For youngsters, L’Oreal continues to build its Kids line with its new Fast Dry shampoo in Cool Melon and Pineapple Flash scents. The formula is designed to reduce the amount of water absorbed by the hair shaft. And under the Vive umbrella, there is the Fresh Vive collection targeting frequent shampooers. Offerings include a shampoo, conditioner and shampoo and conditioner in a citrus fragrance.
Other news is slated for the second half including the launch of Pure Zone, a cleansing regimen for young women, which L’Oreal expects to be a major hit. [See story on this page.]
“I really think the consumer is ready to shop,” said Hamilton. “From the L’Oreal standpoint we think we have a strong arsenal of new products, and that is such a driver of the beauty business.”
And despite the emphasis on premium positioning, prices will remain status quo, according to Tanguy.
Efforts to sharpen L’Oreal’s retail positioning already got under way while Hamilton was number two at the brand. “This has been a natural evolution [for L’Oreal] to elevate itself to a more premium position than before,” commented Hamilton.
Improvements have already included a new cosmetics fixture, dubbed the “great white wall,” which entered stores last year. In addition to rounded shelving, the display uses backlighting as well as overhead lamps with prism-like glass to achieve a softer look. “The intent is to bring a specialty boutique feel into drugstores and mass-volume retailers,” said Hamilton at the time of the rollout. Additionally, color cosmetic packaging has been upgraded with gold-toned componentry.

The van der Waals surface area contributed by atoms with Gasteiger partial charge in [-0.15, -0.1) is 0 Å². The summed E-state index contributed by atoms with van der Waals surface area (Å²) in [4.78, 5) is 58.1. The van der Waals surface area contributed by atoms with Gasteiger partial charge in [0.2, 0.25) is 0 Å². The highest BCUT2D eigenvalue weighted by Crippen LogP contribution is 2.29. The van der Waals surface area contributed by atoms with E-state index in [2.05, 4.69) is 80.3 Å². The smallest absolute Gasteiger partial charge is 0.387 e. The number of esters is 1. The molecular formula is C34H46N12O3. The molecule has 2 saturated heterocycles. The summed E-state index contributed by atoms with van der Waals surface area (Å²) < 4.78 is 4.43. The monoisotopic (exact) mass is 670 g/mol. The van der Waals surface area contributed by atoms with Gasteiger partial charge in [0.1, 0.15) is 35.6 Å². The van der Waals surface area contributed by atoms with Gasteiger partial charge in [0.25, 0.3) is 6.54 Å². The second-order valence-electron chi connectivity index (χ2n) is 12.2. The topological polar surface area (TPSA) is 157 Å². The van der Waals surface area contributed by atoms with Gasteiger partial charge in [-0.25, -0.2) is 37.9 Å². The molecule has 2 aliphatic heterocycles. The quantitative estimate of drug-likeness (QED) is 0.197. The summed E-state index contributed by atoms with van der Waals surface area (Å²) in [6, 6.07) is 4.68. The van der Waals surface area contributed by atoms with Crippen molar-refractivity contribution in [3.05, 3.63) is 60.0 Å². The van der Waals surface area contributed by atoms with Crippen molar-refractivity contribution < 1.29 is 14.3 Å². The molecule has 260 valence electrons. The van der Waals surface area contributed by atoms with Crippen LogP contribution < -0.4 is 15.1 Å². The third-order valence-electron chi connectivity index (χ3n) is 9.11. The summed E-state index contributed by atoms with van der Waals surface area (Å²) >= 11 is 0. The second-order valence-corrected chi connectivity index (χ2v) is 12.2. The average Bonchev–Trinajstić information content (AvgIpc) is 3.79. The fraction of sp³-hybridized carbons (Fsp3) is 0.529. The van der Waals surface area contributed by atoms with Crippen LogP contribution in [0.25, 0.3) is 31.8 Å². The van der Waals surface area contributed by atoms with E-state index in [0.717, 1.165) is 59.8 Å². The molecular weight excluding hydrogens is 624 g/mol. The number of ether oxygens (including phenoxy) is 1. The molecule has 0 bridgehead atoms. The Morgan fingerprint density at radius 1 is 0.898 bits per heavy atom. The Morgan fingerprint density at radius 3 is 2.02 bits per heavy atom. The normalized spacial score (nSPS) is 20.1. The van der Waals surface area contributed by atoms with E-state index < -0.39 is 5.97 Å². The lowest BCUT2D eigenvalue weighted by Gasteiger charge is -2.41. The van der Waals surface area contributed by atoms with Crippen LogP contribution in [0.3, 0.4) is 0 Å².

“Consumers have so many choices in buying beauty products today,” said David Waldock, senior vice president of sales for L’Oreal. “They don’t choose just one beauty channel. It is not just mass versus prestige. A manufacturer like L’Oreal needs to work on retail development and not have her migrate to other retail locations.” Waldock believes the new displays “absolutely” improved L’Oreal’s store image. “It is a better expression of the brand.” While there were a lot of “wows” initially, Waldock expects the improved wall will continue to add value to the brand over time because of its educational features and the improved product presentation.
Last year, CVS replaced Ultima II with L’Oreal as its image brand. And while Wal-Mart has been going forward with its own universal cosmetics fixture, in some stores it has added elements of the L’Oreal look such as the overhead lights.
Otherwise for retailers, L’Oreal is now offering up to eight different cosmetics planograms to better meet neighborhood needs. And since the brand operates in numerous beauty categories, it is working harder to promote cross-shopping to increase the total market basket.
In the shipping department, for the first time L’Oreal is bundling items in twos, rather than the industry standard of threes which can help eliminate excess inventory of unpopular shades. Prepacks also now contain a greater number of the more popular shades and fewer of the less popular shades to improve sell through. Before there was an equal number of each shade.
“Retailers told us that to increase space, you need to become more productive,” said Hamilton, “So we focused on productivity, rather than just share gain.” Still, in making any changes, stressed Hamilton, L’Oreal’s focus will always center on the consumer.